The process to build a columnstore index requires a hefty amount of memory. As a ballpark figure, the amount of required memory in megabytes can be estimated as [(4.2 * IC) + 68] * T + (ISC * 34), where IC is the number of indexed columns, T is the number of threads, and ISC is the number of indexed string columns. The number of rows in the table is not a factor in this formula, because each thread processes one rowgroup at a time, and then reuses the same memory to process the next rowgroup. The only tools we have for reducing the memory footprint of this process is to reduce the number of columns in a nonclustered columnstore index, or to reduce the number of threads by forcing SQL Server to reduce the degree of parallelism. The latter is the recommended option; this can be done by adding a MAXDOP hint to the CREATE INDEX statement, or by using Resource Governor to ensure that the index creation runs in a workload group with a reduced MAX_DOP setting. You can also use Resource Governor to directly limit the available memory. Before you do so, make sure you understand how SQL Server will respond to memory shortage while creating a columnstore index – and be aware that this response has changed dramatically from SQL Server 2012 to SQL Server 2014, as explained below.

Using the Resource Governor

The easiest way to cap degree of parallelism and memory usage through Resource Governor is to change the settings of the default workload group. You can do this through the graphical interface of SQL Server Management Studio (found under the “Management” tab in the Object Explorer) and then use the Script button on the Properties window to save a T-SQL script to make the changes when needed. Note that this will typically affect all activity on a server, so make sure to change the settings only just before you need it, and revert back to the original settings directly after.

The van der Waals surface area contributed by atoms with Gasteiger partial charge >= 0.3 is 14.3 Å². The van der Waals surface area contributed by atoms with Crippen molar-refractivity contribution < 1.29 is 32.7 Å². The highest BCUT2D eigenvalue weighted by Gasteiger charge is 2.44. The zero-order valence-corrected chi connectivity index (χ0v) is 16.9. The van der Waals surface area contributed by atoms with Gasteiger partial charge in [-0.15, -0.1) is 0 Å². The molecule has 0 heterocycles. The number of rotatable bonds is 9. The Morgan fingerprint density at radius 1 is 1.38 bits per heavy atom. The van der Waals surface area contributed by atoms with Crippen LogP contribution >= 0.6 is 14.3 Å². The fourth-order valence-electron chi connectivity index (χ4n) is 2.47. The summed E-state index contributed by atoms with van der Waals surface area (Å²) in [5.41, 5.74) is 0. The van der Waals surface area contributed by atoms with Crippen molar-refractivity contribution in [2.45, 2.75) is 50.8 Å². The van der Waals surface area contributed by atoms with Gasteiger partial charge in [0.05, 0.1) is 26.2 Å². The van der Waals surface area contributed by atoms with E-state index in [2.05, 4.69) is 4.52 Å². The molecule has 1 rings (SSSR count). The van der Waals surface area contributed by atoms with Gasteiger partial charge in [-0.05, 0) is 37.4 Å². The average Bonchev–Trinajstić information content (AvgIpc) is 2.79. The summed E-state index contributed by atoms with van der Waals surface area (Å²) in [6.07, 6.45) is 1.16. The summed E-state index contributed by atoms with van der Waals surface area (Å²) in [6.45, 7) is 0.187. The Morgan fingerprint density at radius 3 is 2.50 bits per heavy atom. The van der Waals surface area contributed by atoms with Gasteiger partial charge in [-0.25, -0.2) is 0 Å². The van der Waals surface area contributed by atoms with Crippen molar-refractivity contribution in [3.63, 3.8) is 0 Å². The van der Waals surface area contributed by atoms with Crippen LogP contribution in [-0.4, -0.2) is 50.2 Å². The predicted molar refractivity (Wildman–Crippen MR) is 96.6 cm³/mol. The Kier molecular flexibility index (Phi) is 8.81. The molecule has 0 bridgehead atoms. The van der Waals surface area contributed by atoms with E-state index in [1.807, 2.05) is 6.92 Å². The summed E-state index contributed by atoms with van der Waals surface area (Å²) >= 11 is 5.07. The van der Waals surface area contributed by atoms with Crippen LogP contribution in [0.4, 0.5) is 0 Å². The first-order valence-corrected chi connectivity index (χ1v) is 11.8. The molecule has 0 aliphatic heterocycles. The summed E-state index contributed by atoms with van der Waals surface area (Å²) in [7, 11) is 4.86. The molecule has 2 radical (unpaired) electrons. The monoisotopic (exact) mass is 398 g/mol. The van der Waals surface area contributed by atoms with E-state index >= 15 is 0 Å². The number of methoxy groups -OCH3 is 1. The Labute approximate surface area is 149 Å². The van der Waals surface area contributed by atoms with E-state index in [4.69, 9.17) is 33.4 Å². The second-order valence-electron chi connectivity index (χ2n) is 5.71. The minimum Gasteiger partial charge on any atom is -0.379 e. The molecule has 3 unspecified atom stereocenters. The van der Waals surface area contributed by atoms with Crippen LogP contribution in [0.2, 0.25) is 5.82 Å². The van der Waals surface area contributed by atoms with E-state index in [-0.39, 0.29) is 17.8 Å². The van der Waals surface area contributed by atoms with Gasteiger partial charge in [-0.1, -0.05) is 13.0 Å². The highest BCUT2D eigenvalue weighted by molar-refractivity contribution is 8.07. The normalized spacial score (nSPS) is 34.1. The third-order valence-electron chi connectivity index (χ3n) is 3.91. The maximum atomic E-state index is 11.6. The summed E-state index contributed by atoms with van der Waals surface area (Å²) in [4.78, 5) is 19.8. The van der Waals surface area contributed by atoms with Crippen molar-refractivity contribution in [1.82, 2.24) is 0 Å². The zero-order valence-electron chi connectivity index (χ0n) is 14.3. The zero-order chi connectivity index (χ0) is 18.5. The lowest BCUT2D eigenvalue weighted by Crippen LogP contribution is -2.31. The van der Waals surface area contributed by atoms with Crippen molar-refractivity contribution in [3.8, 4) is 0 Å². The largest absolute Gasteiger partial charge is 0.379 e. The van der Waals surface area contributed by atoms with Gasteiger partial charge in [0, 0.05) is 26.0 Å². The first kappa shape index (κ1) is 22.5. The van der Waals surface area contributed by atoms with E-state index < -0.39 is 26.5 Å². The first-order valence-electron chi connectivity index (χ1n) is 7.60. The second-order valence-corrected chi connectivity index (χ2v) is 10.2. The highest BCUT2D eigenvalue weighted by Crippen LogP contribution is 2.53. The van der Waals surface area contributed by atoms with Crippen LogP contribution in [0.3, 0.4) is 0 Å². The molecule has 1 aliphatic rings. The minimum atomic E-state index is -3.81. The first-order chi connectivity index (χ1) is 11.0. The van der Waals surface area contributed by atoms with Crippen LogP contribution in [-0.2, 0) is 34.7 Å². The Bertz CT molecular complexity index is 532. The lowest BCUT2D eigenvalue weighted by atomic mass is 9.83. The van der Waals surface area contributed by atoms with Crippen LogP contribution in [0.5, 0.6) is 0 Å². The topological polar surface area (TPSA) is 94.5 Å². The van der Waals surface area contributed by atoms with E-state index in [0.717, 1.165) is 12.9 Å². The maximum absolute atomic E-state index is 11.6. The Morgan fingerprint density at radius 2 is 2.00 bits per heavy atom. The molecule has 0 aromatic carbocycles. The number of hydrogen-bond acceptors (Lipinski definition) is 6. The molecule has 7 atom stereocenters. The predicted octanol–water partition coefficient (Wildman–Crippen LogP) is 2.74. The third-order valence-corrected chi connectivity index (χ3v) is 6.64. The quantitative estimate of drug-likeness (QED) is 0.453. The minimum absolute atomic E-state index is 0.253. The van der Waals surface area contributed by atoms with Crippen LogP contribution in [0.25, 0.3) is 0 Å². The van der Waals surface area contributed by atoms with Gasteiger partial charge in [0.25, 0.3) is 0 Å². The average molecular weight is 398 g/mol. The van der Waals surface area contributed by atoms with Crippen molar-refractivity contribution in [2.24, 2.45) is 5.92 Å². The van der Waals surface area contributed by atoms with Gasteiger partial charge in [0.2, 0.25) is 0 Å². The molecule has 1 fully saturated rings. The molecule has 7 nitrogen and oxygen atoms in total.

There are also alternative ways of allowing additional resource for the creation of columnstore indexes . Memory can also be capped at the resource pool level, and you could even create a dedicated resource pool and/or workload group for this activity. An extensive treatment of Resource Governor is beyond the scope of this Stairway. An excellent article can be found here;

As an example, let’s return to the nonclustered columnstore we created in level 1. The number of columns included in the index is 21. One of these columns (SalesOrderNumber) uses a string datatype (nvarchar(20)); all others are int, money, or datetime. My laptop has two quad-code CPUs, so a maximum of 8 threads was available when this executed. When I put these numbers in the formula above, I calculate an estimated memory requirement of [(4.2 * 21) + 68] * 8 + (1 * 34) = 1283.6 MB. If I do not want the index creation process to consume that much memory, I can reduce it by almost 50% by adding a MAXDOP hint that limits SQL Server to use only four cores, as shown in listing 3-1. This does not affect the 34 MB for the string column, but all other memory usage will now be cut in half; the effective total now is [(4.2 * 21) + 68] * 4 + (1 * 34) = 658.8 MB. The downside is that the index creation process now will take more time – so I use less memory, but use it for a longer time. I can tweak the MAXDOP value further up and down to find the perfect balance for my system between memory use and execution time.